News about GMP/cGMP


US experts call for early preparation for European MDR, IVDR and what about 21 CFR 820?

At the International Conference on Medical Device Standards and Regulations in Arlington VA, hosted by the AAMI (Association for Advancement of Medical Instrumentation), experts discussed the upcoming regulatory changes occurring with the new European regulations on medical devices (MDs) and in vitro diagnostics (IVDs). They urged the companies to prepare for these changes because it is likely that the medical device industry needs to invest a lot of time and resources to prepare for and comply with the upcoming requirements when it comes to trading goods with the European industry or manufacturing in the EU.

AAMI is a US-based non-profit organisation with a community of approximately 7,000 experts examining the development, management and use of safe and effective health technology.

What was discussed?

Some of the major changes that will come from the European regulations on medical devices and in vitro diagnostics are the greater role of notified bodies (NBs), the risk-based classifications as well as an intensified clinical evidence definition.

In preparation for IVDR, Ian Purdy from Haemonetics, a blood and plasma supplier, says: “No matter what numbers you look at, there’s going to be a lot less NBs.” According to him, one solution for the industry is to select and have a continually available NB. He also explained that communicating to senior management may be useful. It should be clarified that an investment in training for personnel that is in contact with regulatory compliance is very important. He also urged the companies to gather as much data as possible. “Fix this now because every bit of data that comes in is going to help you over time.”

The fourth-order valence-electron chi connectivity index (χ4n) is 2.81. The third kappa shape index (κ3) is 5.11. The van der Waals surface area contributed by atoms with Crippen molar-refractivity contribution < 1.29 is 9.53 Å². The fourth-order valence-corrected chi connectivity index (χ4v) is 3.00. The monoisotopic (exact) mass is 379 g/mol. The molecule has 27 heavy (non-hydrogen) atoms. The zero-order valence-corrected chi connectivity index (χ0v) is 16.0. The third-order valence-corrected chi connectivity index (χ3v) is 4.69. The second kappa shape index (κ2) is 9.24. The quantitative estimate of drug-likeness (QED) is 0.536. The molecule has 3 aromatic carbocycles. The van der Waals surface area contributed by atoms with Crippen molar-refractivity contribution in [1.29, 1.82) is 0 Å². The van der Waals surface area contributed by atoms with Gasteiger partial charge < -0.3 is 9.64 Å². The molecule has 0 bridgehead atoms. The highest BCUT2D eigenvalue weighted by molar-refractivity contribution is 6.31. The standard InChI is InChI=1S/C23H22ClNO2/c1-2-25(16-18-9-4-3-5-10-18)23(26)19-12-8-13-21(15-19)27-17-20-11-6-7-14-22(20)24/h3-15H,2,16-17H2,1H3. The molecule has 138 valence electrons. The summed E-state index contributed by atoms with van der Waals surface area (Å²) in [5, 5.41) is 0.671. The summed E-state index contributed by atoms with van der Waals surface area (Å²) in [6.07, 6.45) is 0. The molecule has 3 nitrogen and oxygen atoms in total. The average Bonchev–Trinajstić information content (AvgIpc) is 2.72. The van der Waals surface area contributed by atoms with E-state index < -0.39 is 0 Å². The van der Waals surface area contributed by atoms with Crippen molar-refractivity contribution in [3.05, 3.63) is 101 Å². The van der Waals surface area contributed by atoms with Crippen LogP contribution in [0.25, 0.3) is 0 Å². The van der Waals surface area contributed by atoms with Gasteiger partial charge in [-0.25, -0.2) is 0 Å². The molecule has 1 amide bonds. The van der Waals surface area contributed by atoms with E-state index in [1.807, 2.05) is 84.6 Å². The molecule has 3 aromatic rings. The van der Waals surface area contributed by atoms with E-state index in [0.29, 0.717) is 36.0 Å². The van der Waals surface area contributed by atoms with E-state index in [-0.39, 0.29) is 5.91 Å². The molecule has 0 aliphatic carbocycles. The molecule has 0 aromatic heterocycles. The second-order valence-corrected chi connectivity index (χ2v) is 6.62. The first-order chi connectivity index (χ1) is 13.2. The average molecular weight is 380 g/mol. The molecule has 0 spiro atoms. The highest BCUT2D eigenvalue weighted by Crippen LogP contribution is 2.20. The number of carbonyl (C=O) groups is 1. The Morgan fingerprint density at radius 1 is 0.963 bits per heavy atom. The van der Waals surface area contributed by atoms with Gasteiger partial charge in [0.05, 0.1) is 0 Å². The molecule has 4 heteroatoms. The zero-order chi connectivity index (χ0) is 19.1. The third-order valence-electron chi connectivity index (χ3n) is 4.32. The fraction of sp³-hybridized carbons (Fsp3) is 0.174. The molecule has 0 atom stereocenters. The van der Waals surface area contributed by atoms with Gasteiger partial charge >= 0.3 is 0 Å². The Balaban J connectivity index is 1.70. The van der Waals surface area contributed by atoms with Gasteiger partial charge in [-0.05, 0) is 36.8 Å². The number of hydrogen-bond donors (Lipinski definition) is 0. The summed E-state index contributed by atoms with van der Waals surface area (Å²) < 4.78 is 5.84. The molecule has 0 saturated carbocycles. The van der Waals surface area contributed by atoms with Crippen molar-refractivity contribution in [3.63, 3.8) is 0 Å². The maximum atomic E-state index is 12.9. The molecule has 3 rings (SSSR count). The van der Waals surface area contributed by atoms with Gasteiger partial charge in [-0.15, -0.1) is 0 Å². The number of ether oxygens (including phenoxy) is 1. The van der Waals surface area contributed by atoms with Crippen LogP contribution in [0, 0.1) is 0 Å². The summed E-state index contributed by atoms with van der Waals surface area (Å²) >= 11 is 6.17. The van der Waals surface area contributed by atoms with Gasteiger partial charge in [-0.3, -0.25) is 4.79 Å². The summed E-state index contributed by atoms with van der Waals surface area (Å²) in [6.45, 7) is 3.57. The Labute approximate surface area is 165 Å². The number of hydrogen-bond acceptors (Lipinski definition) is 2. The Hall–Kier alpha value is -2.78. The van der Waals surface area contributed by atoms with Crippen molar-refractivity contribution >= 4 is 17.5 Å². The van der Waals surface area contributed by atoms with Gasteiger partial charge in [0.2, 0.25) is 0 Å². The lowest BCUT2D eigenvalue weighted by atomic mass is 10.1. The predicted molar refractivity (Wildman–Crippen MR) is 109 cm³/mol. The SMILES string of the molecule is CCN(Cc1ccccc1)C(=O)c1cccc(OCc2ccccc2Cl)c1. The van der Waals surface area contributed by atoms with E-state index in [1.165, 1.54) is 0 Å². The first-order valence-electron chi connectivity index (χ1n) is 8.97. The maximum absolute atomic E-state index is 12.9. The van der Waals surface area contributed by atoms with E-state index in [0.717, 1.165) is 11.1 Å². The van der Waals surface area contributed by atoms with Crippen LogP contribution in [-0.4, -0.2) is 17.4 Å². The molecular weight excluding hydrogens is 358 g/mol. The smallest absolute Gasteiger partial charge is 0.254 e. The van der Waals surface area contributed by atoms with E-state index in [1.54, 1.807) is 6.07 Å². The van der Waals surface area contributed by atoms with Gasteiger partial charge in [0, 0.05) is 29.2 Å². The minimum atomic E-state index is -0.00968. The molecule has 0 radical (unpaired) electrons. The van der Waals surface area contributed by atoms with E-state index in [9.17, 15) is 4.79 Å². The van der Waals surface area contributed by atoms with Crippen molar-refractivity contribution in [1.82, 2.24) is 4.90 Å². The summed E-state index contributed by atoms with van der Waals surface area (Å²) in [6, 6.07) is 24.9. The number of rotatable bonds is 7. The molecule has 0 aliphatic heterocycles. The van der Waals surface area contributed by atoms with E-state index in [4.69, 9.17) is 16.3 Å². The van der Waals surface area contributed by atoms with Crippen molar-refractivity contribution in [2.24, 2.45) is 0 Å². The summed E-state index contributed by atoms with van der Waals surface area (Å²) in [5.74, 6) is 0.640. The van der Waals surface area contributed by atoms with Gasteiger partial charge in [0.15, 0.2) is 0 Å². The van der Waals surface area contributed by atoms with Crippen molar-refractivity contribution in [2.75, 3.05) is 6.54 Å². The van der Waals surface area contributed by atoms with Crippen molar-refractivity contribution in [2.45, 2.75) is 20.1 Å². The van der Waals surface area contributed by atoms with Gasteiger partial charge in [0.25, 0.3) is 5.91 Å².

Especially when it comes to the "no grandfathering” rule, meaning that all existing devices need to comply with the new regulations by the end of the transition phase in 2020 for MDs and 2022 for IVDs, this could be really helpful.

What about 21 CFR 820?

Not only AAMI is calling their members to plan ahead. The US FDA is also addressing the topic. The AAMI published a press release on its website which summarised a speech of Keisha Thomas, FDA, held at the International Conference on Medical Device Standards and Regulations Conference in Arlington:

The Food and Drug Administration shows a strong interest in changing its quality system requirements for medical device manufacturers and utilise the International Organisation for Standardization (ISO) updated quality management standard, 13485:2016... An initial gap analysis between 21 CFR 820 and ISO 13485:2016 is already performed and a technical information report will be compiled."

So, does this mean that the Quality System Regulation 21 CFR 820 could be going away? Maybe and maybe not. Keisha Thomas said:

I don’t have the full-on answer … about whether 820 will be absorbed and how these two will integrate or if there will be an integration at all. What I will tell you is that we see the utility in the move toward global harmonization, and we are exploring all options in considering how we can do that. You will have to stay tuned for a final decision because one has not come out from the agency yet, but it will be coming out in the late spring in a very public notification.

One thing Thomas was certain about was that there would not be a “dual quality management set of requirements“. "The agency is not at all interested in managing multiple quality management system requirements,” she said.


AAMI, Press Release